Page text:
Electric vehicle (EV) owners in the state of Texas are grousing over a new state law which will require them to pay around $400 up front to register their vehicles with the state’s Department of Transportation.
Texas Senate Bill 505 takes effect on Friday, September 1st. Under its implementing rules, electric vehicle owners are required to pay the said $400 registration fee for new vehicles, and about $200 for previously registered EVs. Upon payment, the registration will be good for two years.
But why is the state government charging so much? The fees for EV owners are considerably higher than for those using more conventional vehicles, but Texan lawmakers claim that EV owners have not contributed to a fund for public infrastructure that is used to maintain existing roads or build new ones.
How Much Has Texas Lost?
In 2020, the Texas state government reported that it lost around $200 annually in both federal and state gasoline tax money whenever car owners replaced their gas-powered vehicles with EVs. The taxes earned form the basis of the Department of Transportation’s State Highway Fund which is used for the upkeep of public roads and streets.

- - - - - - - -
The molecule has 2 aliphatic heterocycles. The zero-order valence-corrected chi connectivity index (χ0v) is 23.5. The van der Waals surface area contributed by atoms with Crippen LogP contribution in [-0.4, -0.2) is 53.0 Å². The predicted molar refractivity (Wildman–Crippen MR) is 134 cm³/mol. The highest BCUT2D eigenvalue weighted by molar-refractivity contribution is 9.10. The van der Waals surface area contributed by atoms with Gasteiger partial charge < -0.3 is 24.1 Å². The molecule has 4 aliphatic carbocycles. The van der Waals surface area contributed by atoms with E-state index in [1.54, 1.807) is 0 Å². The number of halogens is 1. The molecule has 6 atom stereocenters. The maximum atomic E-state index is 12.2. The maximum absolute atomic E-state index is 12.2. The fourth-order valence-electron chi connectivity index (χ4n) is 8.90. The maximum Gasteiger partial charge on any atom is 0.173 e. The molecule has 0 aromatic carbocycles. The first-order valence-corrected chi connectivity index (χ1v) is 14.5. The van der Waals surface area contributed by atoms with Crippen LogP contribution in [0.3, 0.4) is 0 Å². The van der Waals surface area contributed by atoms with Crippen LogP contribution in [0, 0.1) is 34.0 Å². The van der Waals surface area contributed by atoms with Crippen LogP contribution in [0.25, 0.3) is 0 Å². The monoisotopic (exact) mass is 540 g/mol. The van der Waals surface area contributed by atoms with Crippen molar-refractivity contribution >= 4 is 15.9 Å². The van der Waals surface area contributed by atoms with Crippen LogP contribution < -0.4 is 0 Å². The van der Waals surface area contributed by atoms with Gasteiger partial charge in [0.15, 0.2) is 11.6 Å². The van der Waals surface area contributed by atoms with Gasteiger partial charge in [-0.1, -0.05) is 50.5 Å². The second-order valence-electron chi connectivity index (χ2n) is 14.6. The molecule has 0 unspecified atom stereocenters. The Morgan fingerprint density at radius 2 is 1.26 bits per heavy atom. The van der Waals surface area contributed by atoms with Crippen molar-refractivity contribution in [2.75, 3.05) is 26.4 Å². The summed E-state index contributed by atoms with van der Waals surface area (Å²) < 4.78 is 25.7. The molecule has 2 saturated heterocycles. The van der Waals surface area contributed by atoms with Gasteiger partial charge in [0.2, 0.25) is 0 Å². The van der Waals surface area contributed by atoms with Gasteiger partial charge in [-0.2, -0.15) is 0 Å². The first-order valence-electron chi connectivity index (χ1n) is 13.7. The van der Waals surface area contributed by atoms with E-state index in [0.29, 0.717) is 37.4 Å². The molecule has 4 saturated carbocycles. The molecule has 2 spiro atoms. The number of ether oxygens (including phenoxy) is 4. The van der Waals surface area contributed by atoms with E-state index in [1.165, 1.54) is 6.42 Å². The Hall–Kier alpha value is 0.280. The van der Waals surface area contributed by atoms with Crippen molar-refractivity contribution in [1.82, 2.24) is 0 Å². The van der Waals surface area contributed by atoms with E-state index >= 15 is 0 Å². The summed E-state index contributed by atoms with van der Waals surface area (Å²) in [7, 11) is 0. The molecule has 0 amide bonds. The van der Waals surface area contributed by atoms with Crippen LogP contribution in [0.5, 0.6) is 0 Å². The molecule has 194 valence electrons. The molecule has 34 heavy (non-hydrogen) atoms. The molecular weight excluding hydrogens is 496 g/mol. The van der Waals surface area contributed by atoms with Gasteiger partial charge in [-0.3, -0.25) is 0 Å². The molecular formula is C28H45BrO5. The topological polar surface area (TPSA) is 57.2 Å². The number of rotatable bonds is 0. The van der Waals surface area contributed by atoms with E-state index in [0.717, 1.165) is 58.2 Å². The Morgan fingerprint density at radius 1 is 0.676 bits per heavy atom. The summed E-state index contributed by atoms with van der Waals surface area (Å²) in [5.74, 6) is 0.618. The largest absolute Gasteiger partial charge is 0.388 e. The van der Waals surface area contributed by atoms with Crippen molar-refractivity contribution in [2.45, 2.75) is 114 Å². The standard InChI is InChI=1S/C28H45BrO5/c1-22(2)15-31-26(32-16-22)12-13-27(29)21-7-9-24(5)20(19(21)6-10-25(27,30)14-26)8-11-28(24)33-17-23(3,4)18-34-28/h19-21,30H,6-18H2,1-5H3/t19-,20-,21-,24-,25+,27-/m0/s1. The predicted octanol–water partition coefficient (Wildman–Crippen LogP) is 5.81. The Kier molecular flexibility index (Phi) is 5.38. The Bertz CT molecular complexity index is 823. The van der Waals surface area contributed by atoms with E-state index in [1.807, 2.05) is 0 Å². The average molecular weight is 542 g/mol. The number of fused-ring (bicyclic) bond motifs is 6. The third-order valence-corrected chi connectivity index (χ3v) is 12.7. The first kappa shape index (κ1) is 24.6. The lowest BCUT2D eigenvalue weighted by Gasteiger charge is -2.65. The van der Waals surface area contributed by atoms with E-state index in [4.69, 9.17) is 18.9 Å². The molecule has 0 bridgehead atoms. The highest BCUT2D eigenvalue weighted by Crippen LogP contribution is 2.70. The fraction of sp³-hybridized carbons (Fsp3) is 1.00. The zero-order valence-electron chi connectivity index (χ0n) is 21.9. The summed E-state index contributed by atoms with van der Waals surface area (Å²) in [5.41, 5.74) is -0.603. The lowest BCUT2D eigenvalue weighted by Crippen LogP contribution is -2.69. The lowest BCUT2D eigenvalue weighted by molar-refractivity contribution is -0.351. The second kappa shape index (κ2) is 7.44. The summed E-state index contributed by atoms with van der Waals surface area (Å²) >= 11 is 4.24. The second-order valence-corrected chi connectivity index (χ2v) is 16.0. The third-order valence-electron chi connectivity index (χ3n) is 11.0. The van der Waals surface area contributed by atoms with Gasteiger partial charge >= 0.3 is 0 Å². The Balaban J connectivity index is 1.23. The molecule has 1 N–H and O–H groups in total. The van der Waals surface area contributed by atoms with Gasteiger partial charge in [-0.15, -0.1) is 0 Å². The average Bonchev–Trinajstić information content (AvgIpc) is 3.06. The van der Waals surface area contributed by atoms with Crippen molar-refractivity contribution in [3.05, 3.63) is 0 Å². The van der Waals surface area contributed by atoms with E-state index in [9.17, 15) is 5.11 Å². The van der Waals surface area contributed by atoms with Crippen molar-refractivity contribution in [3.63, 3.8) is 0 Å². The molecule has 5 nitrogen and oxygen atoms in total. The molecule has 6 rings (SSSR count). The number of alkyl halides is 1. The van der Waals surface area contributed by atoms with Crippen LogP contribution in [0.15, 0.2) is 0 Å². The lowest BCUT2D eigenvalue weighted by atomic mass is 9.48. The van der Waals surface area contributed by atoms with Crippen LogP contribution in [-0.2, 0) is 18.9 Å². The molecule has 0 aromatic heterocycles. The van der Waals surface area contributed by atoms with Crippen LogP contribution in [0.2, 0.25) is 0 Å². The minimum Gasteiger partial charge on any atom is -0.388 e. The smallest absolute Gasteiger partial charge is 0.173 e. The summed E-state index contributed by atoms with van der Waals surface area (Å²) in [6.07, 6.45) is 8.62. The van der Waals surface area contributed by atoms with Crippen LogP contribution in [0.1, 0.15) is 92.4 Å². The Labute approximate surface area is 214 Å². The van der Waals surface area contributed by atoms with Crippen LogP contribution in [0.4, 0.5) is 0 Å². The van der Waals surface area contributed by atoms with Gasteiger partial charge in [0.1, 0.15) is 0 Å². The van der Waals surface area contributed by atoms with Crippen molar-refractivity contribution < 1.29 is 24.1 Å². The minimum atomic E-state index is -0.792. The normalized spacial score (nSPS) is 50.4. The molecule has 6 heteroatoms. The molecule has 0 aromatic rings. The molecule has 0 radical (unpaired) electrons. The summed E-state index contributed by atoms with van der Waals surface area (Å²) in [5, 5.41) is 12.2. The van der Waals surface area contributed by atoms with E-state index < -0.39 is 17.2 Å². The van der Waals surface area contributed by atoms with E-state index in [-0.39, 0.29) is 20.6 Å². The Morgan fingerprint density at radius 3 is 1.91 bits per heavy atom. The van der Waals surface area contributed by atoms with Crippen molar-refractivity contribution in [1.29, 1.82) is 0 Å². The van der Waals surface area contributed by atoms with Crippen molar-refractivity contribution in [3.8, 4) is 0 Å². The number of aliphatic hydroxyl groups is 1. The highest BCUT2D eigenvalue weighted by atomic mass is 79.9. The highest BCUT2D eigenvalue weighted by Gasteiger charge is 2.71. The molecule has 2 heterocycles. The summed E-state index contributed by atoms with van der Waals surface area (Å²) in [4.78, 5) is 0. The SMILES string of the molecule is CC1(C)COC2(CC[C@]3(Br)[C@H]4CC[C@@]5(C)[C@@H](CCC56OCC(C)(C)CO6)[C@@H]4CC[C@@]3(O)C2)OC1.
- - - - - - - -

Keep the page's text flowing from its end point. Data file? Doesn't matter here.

While EV drivers don’t have to pay gas taxes, they still use the same roads – something that the government finds unfair. While EV owners remain a minority in Texas for now, the recent surge in EV demand could change the game. As a result, Senate Bill 505 needs to come into play to ensure that EV owners also pay for the privilege of using public thoroughfares.
A Hotly Debated Issue
While environmentalists, consumer advocates, and lawmakers agree that EV owners need to be taxed for using the roads, it was only recently that the debate over how much they ought to pay came to an end.
Some have opined that Texas ought to charge just enough to cover lost state revenues, as the federal government may have its own taxation plan for the EV sector and its users.